The evolution of Call Centers

Posted by Frits

Half of the world’s population will remember a time when dad used to sit with a pile of papers complaining about how confusing and complicated it was changing from one insurance house to another. Only black ink was good enough for completing application forms, which was then sent off in an A4 envelope by post.

10 days’ later dad got a letter back confirming that the application forms were received and the request is being processed. A week later, dad would phone to follow up on the status of the application. Half an hour later of holding on, someone would finally confirm that the company is still busy processing the request.

This became slightly easier as dad now could fax the forms at work, but still required several working days to be processed. Following up still meant phoning reception, again, explaining the nature of the call to the wrong department who would then simply transfer you back to reception just to hear all lines are currently busy, please call back later.

A fundamental change in customer interactions happened in the 90’s. More and more companies elected to make use of call centers for their customers to engage with them. In recording everything, the need for paper transactions dramatically reduced.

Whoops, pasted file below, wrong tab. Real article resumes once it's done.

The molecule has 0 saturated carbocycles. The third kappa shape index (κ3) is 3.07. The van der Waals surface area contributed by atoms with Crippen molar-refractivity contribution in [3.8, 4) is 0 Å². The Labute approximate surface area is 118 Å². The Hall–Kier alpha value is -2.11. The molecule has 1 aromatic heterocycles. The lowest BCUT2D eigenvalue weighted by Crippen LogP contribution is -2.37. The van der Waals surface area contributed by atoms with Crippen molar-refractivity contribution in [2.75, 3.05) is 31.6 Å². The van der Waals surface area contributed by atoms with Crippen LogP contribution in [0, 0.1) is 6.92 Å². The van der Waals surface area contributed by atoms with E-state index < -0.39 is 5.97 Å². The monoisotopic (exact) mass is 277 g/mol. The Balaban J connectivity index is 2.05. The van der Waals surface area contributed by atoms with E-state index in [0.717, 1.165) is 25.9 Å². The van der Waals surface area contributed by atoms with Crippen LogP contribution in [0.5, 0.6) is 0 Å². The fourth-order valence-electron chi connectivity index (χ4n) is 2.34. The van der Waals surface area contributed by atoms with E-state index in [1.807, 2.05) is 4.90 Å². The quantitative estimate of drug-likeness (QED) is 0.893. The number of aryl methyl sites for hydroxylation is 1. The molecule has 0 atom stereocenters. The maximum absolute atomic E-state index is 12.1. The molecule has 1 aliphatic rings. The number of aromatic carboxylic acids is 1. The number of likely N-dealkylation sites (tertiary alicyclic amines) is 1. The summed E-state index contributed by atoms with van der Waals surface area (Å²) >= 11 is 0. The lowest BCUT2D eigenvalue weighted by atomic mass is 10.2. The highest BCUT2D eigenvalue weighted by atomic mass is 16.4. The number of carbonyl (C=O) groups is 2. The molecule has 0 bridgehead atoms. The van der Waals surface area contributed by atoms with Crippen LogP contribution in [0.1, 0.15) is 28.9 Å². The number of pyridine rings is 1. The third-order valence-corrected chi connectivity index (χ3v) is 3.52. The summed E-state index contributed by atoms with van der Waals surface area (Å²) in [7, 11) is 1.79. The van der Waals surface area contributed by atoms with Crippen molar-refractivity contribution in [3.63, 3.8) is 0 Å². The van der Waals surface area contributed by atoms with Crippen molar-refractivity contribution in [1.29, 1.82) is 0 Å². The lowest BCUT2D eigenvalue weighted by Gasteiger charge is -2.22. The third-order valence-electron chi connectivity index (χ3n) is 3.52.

The internet gave rise to websites, which became the central point of contact and sales for an increasing number of companies. Terms and conditions, policies and procedures and application forms all became digital, available online from the company’s website, as personal computers and laptops become the norm.

There is no question that the 2000’s signaled a significant change in marketing. Advertisements in Newspapers, “junk mail” and even commercials on television started to lose the influence on the public they once had. A new younger generation of consumers was emerging called millennials, all with one thing in common, being online.

A millennial is someone who is born between 1980 and 2000. They are by far the biggest consumers of technology and adaptability to change partly because they are less affluent than their predecessors, the baby boomers and Generation X according to usnews.com.